President Donald Trump's administration last week imposed USA tariffs of 25 percent on steel and 10 percent on aluminum from Canada - the No. 1 steel exporter to the United States - as well as on Mexico and the European Union. But hope faded when US Commerce Secretary Wilbur Ross announced that the United States would impose tariffs of 25 percent on steel and 10 percent on aluminium from Canada and others from Friday.
Canada, Mexico and the European Union had previously been exempt from Trump's 25 percent tariffs on steel imports and 10 percent tariffs on aluminum imports, but the USA snapped them into effect at midnight Thursday.
The EU, Canada and Mexico vowed retaliatory tariffs on USA goods including motorcycles, T-shirts, jeans, grapes, apples, pizzas, mattresses and refrigerators.
Trudeau's trade minister said the government will study the impact of USA tariffs on the steel and aluminum industries before determining the financial support required to protect local jobs.
The federal government wants to consult Canadians before enacting its response, which targets not only USA steel and aluminum, but also a wide variety of goods from orange juice to playing cards to toilet paper.
The announcement came as Ottawa and Mexico City announced they were retaliating against steep metal tariffs imposed Friday and Washington faced a barrage of complaints at a finance ministers summit in Canada. Commerce Secretary Wilbur Ross once called Canada's USA envoy, during a Trump visit to Wisconsin, saying he's "never heard him so upset". "At the same time, the Trump Administration's actions underscore its commitment to good-faith negotiations with our allies to enhance our national security while supporting American workers".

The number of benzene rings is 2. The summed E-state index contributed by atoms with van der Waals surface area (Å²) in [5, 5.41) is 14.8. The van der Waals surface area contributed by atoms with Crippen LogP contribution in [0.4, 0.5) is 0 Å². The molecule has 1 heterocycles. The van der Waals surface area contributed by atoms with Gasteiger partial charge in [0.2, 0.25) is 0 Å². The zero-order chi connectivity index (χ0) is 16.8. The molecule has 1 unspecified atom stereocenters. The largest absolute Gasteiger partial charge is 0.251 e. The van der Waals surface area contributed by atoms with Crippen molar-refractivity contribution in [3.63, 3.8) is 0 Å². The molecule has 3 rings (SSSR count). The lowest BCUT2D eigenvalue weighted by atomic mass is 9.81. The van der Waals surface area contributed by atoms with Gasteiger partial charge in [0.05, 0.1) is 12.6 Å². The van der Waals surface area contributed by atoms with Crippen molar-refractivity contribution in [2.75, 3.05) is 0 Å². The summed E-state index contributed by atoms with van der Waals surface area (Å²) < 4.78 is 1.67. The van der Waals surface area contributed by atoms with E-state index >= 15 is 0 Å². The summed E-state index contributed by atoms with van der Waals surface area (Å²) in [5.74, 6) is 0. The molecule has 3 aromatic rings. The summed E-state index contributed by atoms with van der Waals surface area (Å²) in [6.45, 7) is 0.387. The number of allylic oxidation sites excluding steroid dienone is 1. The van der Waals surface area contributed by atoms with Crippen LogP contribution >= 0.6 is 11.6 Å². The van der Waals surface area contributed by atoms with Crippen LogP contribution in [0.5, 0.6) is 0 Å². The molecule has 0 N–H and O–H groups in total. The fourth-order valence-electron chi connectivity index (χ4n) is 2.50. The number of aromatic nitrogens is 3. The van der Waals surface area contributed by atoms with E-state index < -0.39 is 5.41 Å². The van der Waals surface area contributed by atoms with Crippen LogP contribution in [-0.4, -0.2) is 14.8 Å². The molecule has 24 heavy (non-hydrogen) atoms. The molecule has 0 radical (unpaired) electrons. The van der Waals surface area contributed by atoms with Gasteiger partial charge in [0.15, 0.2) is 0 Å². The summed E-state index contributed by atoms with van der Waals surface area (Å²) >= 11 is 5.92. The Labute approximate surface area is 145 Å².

The president has repeatedly railed against China on trade during his presidential campaign and earlier this year exchanged multi-billion dollar tariff threats with the country.
Canada and Mexico, embroiled in talks with the United States to modernize the North American Free Trade Agreement (NAFTA), responded swiftly.
Tensions between Canada and the current U.S. administration are escalating in intensity amidst the new trade war launched by President Donald Trump.
Mnuchin denied that the meeting had devolved into a "G-6 plus one", but his counterparts underscored the strong pushback against the Trump administration's protectionist stance.
House Speaker Paul Ryan has said the move "targets America's allies when we should be working with them to address the unfair trading practices of countries like China".
Canada sent 84 percent of its steel exports, worth C$9 billion ($6.97 billion), south a year ago, according to Statistics Canada.
"It is worth remembering that a tariff is nothing more than a tax, and it is not paid by the exporting country- it is paid by the American people", he added.
"It allows us to buy raw materials and whatnot in Canada less expensively, but it also makes our products available for Canadian consumption a lot more expensive. They report a really high surplus on trade with us", he wrote.
Trump and other G7 leaders meet next weekend in Quebec.
Speaking to reporters, Mnuchin said that global economic leadership remains one of President Trump's goals, adding that national security was also of importance to the U.S. But the security aspect is what many of other leaders see as problematic.